Director James W. Horne (1881-1942) had an extraordinarily productive career,making close to 300 films over a 30 year career, and distinguishing himself in two genres, comedy and adventure serials.
The San Francisco native was from a theatrical family. His aunt Georgia Woodthorpe had acted with Edwin Booth and was in silent films herself. Georgia’s daughter, Georgia Cooper, ran Ye Liberty Playhouse in San Francisco, also acted in silent films, and was the mother of cinematographer/ director George Stevens. Horne’s mother Edith Woodthorpe was also a stage actress and with her encouragement Horne was acting San Francisco stock companies as early as age 13 (1894). 1909-1910 he acted in the Broadway musical The Love Cure.
He began acting in films with the Kalem Company in 1913, writing the occasional scenario as well, and by 1915 he was directing for the studio. His first assignment was the serial The Girl Detective (1915). Horne was to marry its star Cleo Ridgley. Horne directed scores and scores of short films for the studio over the next two years, westerns, melodramas, crime stories. By 1917 he had graduated to features for various studios, including such films as Hands Up (1918) with Ruth Roland, The Third Eye (1920) with Warner Oland, The Yankee Consul (1924) with Douglas MacLean and Patsy Ruth Miller, and Kosher Kitty Kelly (1926) with Viola Dana.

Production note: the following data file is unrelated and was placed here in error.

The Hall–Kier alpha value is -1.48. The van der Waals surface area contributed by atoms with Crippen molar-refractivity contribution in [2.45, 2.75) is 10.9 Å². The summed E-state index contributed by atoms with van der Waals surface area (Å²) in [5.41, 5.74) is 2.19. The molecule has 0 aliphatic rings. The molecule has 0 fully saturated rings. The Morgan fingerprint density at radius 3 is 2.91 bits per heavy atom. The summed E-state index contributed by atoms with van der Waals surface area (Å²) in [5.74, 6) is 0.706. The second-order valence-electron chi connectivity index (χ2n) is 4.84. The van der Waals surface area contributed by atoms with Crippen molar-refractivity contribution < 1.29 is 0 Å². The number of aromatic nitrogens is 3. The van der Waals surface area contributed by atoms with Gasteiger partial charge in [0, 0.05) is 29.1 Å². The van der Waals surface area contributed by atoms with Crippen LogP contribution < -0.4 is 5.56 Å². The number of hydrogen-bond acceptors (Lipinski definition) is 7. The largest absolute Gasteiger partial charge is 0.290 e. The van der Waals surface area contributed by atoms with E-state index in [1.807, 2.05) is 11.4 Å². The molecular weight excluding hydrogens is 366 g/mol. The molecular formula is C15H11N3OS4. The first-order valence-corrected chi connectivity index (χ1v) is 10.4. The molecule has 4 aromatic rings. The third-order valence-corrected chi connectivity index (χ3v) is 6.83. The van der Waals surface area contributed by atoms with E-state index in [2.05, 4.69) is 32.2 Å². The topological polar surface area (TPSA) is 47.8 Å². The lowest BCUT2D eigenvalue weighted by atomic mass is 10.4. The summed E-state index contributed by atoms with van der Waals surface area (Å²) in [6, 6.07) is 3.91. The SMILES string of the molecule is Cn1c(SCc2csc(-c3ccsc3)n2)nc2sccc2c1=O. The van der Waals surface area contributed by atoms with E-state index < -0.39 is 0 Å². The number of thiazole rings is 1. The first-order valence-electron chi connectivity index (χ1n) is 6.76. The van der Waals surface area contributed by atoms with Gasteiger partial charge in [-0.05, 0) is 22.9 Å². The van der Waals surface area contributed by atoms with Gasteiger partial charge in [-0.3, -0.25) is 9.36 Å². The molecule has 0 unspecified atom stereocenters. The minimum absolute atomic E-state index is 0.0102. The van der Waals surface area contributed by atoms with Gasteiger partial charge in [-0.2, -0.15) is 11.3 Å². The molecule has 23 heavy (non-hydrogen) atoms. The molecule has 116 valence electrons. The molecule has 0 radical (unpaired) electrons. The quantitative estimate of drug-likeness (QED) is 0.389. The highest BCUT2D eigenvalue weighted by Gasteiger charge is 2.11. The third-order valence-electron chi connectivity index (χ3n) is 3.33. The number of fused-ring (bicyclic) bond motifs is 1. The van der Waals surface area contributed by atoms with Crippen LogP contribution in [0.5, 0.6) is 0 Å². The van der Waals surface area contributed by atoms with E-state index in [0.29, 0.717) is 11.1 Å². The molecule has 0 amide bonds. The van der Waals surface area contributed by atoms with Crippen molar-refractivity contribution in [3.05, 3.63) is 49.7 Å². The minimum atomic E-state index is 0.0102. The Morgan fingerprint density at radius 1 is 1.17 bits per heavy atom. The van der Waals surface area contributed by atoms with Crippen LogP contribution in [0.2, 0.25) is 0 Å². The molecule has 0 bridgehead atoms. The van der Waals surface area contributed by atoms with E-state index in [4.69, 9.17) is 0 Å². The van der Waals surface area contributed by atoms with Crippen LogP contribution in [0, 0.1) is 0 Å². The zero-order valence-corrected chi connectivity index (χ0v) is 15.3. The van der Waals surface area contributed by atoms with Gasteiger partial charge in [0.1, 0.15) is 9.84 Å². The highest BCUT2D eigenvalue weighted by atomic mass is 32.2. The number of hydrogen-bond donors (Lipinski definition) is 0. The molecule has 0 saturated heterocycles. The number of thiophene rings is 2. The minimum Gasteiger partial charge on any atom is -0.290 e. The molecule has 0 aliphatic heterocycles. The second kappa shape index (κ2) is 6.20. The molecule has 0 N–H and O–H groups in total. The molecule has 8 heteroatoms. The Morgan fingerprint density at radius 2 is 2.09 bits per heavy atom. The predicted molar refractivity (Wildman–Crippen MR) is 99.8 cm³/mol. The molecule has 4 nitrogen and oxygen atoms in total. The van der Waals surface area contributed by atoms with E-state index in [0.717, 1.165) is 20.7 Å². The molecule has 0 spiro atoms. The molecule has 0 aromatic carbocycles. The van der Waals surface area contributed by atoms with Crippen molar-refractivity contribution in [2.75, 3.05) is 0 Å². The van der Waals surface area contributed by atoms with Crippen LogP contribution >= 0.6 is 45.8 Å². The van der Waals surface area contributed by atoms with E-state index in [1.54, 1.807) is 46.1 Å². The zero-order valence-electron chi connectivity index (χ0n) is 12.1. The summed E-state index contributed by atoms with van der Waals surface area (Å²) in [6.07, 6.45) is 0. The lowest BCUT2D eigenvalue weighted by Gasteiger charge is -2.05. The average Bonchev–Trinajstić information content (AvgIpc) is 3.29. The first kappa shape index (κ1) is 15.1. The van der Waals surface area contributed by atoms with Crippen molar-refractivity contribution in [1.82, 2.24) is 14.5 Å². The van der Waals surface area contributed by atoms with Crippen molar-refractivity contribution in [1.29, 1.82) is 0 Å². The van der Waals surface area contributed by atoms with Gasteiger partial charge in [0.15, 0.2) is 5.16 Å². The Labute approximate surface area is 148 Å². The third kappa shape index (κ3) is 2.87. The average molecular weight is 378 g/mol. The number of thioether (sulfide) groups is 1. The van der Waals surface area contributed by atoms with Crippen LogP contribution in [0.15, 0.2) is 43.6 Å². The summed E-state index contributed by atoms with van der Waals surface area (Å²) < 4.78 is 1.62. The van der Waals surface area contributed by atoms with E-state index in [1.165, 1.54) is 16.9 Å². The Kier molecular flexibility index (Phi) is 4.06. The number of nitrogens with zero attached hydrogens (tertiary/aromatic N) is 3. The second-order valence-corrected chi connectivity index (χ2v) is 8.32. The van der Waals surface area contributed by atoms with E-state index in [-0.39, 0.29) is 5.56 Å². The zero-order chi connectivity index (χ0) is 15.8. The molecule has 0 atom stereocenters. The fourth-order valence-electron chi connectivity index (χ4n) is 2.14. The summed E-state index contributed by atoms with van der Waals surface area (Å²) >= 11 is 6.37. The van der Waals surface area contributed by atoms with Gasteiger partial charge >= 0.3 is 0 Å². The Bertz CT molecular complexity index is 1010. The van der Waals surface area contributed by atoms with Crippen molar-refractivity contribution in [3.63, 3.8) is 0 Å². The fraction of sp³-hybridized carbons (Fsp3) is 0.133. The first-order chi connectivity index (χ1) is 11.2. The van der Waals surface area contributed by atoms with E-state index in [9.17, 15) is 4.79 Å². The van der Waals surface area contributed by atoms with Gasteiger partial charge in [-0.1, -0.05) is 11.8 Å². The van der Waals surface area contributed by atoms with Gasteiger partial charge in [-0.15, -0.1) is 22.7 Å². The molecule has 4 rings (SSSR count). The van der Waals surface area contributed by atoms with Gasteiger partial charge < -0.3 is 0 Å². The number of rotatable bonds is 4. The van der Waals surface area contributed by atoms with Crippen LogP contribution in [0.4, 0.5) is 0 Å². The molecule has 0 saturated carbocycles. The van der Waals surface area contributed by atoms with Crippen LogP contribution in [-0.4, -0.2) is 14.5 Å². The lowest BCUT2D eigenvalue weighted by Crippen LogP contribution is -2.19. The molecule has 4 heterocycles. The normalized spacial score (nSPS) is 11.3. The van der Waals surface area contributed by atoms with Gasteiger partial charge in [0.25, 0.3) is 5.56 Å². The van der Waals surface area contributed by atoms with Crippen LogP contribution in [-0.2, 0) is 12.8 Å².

In 1925 Horne also began to direct comedies for Hal Roach. This, plus his feature experience, led to his being hired to direct Buster Keaton’s College (1927). From 1929 through 1938, the Roach lot was to be Horne’s principle profesional home, where he turned out countless comedy classics featuring top stars Laurel and Hardy, Charley Chase, Our Gang, Harry Langdon, Max Davidson, et al. Among the better known ones are Big Business (1929), Laughing Gravy (1930), Chickens Come Home (1931), Beau Hunks (1931), Any Old Port (1932), Bonnie Scotland (1935), The Bohemian Girl (1936), and Way Out West (1937). He also directed many of the foreign language versions of come of the great Roach comedies by other directors.
Then after directing Olsen and Johnson in All Over Town (1937), he made a career switch and went back to his first love by directing serials for Columbia. Then and now, Horne’s serials were regarded as the gold standard for this sort of thing, his comedy experience enlivening both the staging of the action and the overall entertainment value. Among the titles : Flying G Men (1939), The Shadow (1940), Terry and the Pirates (1940), Deadwood Dick (1940), The Green Archer (1940), The Iron Claw (1941), Captain Midnight (1942), and Perils of the Royal Mounted (1942), his last. A stroke took him that year at age 60.
To learn more about show business history, please see No Applause, Just Throw Money: The Book That Made Vaudeville Famous, and for more on classic comedy please read Chain of Fools: Silent Comedy and Its Legacies from Nickelodeons to Youtube.